This book explains the origins and meanings of Japanese tea and instructs listeners on how to prepare tea Japanese style. More importantly it describes tea as an emblem of Taoism, and as a soulful triumph of the Japanese quest for perfect harmony. The act of brewing a pure cup of tea becomes a metaphor for living a more spiritually attuned life. Like the text, narrator Nicholas Tekoski’s respectful tone balances between prose and poetry. Tekoski reads in an American accent. His gently curious outsider stance energizes the studious and meditative language here. Tekoski seems to discover and understand the philosophy outlined here as he moves through the narrative. Listeners can join him and also learn what the book teaches about tea and life.
Here is a minor classic of the Orient. It is perhaps the most entertaining, most charming explanation and interpretation of traditional Japanese culture in terms of the tea ceremony. First published in 1906, it traces the custom from its roots in Taoism to its role as a Zen meditative discipline.
Public Domain (P)2012 Audible, Inc.
I haven't yet read or listened to this book, so I just rated the story 4/5 (I save 5/5 for what I essentially consider to be masterpieces). However, the narrator takes a loud breath at approximately the end of every sentence, which wasn't edited out, and after approximately two minutes of listening I found this unbearable and decided to return the book. (I gave the performance 2 stars since the worst you can give is 1, and the narration in and of itself is fine.) If you would l like to read this book, I recommend you either actually read it, or check out the version narrated by Alan Munro, which I can tell from the sample is quite tolerable, although it apparently has over 1.5 hours of just music (I'm guessing instrumental shakuhachi) at the end. Bonus, I guess?
Such a cool story and history. The guy who reads it sounds like a young American college kid with no life experience though. If only they had a Japanese person read it or an older smart sounding person. Oh well still good.
First off, not really about tea. It's an overview of the history and philosophy of China and Japan through talking about tea. Okakura is a Japanese author who learned English at a young age, written in 1906.
I found this book by clicking around on some links about Wabi-Sabi and because of my love for Chinese Tea I decided to read this one. The tea ceremony's I have been involved in are certainly rich, simple, peaceful experiences, it has a similar effect as yoga on mind and body. I hope to drink several cups of various asian varieties of tea every day for the rest of my life.
I would recommend this short book to anyone interested in Asia, it's history and philosophy, and as well, it's tea. Especially the westerner. The author being Japanese but well versed in western thought (through his early command of the english language) offers a great rebuttal to the attitude of the west towards Asia, which I wish so bad us westerners could catch on to. That can be found especially in the beginning, but certainly throughout.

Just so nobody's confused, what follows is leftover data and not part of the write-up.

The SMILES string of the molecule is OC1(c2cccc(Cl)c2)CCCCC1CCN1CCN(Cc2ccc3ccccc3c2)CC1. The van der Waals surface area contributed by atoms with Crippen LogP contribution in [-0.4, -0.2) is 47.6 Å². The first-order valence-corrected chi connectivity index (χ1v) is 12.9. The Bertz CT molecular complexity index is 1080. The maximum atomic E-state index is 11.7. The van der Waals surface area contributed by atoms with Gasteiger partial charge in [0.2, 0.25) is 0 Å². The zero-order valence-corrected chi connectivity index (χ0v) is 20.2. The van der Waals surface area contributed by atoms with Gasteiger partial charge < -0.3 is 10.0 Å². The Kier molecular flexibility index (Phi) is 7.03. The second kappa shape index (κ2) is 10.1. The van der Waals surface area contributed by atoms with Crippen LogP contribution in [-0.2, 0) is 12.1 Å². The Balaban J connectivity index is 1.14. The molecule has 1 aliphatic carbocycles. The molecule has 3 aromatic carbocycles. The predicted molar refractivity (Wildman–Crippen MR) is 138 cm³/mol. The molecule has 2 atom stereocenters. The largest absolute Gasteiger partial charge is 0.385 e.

"They (the tea-masters) have given emphasis to our natural love of simplicity, and shown us the beauty of humility."
Some more quotes:
"There is a subtle charm in the taste of tea which makes it irresistible and capable of idealization."
"Lotung, a Tang poet, wrote: “The first cup moistens my lips and throat, the second cup breaks my loneliness, the third cup searches my barren entrail but to find therein some five thousand volumes of odd ideographs. The fourth cup raises a slight perspiration,— all the wrong of life passes away through my pores. At the fifth cup I am purified; the sixth cup calls me to the realms of the immortals. The seventh cup— ah, but I could take no more! I only feel the breath of cool wind that rises in my sleeves." --- Surprisingly, the tea after drinking a couple cups has these effects! It's way different than the caffeine high from coffee as well. It's a much more hydrated, non-jittery feeling. The author describes the tea ceremony as being derived from the practice of Buddhist monks drinking tea before their altars. It can easily be a spiritual, life-giving experience.
“If people of inferior intelligence hear of the Tao, they laugh immensely. It would not be the Tao unless they laughed at it.”
"Hide yourself under a bushel quickly, for if your real usefulness were known to the world you would soon be knocked down to the highest bidder by the public auctioneer. Why do men and women like to advertise themselves so much? Is it not but an instinct derived from the days of slavery?"
It's alright. It's short enough to listen to two - three times and still enjoy it. It's interesting to see how tea is tied into different ideas such as culture classes, tradition, and one's personality.
No. This book is not about tea, nor Japanese tea ceremony, or anything else physically linked to tea as a drink. But this book may begin to teach you about a mindset required, in order to begin to understand Japanese tea ceremony. Sounds complicated? It's not. Read the book, you'll know what I mean. :-)
Sort of... but personally I didn't liked the narration very much.
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